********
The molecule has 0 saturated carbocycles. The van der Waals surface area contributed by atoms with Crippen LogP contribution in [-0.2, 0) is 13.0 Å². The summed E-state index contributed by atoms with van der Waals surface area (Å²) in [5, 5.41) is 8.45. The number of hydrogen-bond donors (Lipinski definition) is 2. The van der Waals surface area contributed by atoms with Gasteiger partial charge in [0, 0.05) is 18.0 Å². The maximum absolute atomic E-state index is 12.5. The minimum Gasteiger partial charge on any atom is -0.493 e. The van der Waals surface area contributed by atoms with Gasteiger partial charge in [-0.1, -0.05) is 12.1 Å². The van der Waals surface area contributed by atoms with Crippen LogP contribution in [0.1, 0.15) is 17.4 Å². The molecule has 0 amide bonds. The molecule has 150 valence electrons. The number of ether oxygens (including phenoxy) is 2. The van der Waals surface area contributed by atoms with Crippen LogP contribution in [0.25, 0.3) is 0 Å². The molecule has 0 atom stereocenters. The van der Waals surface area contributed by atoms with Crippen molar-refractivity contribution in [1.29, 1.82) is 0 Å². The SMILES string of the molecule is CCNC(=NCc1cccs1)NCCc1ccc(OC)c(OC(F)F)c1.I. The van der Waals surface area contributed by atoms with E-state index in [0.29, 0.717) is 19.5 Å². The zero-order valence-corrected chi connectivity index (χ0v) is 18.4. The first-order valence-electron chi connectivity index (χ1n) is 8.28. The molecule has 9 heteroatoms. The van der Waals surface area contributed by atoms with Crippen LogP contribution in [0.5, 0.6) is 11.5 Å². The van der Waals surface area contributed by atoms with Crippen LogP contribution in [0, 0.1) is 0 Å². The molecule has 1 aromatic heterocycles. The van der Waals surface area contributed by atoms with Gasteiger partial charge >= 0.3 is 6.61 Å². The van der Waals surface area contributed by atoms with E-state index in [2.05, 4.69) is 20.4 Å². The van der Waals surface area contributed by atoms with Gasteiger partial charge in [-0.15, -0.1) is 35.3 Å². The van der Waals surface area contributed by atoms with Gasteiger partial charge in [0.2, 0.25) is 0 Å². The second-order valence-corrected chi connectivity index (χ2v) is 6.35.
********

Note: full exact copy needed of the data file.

The molecule has 0 saturated carbocycles. The van der Waals surface area contributed by atoms with Crippen LogP contribution in [-0.2, 0) is 13.0 Å². The summed E-state index contributed by atoms with van der Waals surface area (Å²) in [5, 5.41) is 8.45. The number of hydrogen-bond donors (Lipinski definition) is 2. The van der Waals surface area contributed by atoms with Gasteiger partial charge in [0, 0.05) is 18.0 Å². The maximum absolute atomic E-state index is 12.5. The minimum Gasteiger partial charge on any atom is -0.493 e. The van der Waals surface area contributed by atoms with Gasteiger partial charge in [-0.1, -0.05) is 12.1 Å². The van der Waals surface area contributed by atoms with Crippen LogP contribution in [0.1, 0.15) is 17.4 Å². The molecule has 0 amide bonds. The molecule has 150 valence electrons. The number of ether oxygens (including phenoxy) is 2. The van der Waals surface area contributed by atoms with Crippen LogP contribution in [0.25, 0.3) is 0 Å². The molecule has 0 atom stereocenters. The van der Waals surface area contributed by atoms with Crippen molar-refractivity contribution in [1.29, 1.82) is 0 Å². The SMILES string of the molecule is CCNC(=NCc1cccs1)NCCc1ccc(OC)c(OC(F)F)c1.I. The van der Waals surface area contributed by atoms with E-state index in [0.29, 0.717) is 19.5 Å². The zero-order valence-corrected chi connectivity index (χ0v) is 18.4. The first-order valence-electron chi connectivity index (χ1n) is 8.28. The molecule has 9 heteroatoms. The van der Waals surface area contributed by atoms with Crippen LogP contribution in [0.5, 0.6) is 11.5 Å². The van der Waals surface area contributed by atoms with Crippen LogP contribution in [0, 0.1) is 0 Å². The molecule has 1 aromatic heterocycles. The van der Waals surface area contributed by atoms with Gasteiger partial charge >= 0.3 is 6.61 Å². The van der Waals surface area contributed by atoms with E-state index in [2.05, 4.69) is 20.4 Å². The van der Waals surface area contributed by atoms with Gasteiger partial charge in [-0.15, -0.1) is 35.3 Å². The van der Waals surface area contributed by atoms with Gasteiger partial charge in [0.2, 0.25) is 0 Å². The second-order valence-corrected chi connectivity index (χ2v) is 6.35.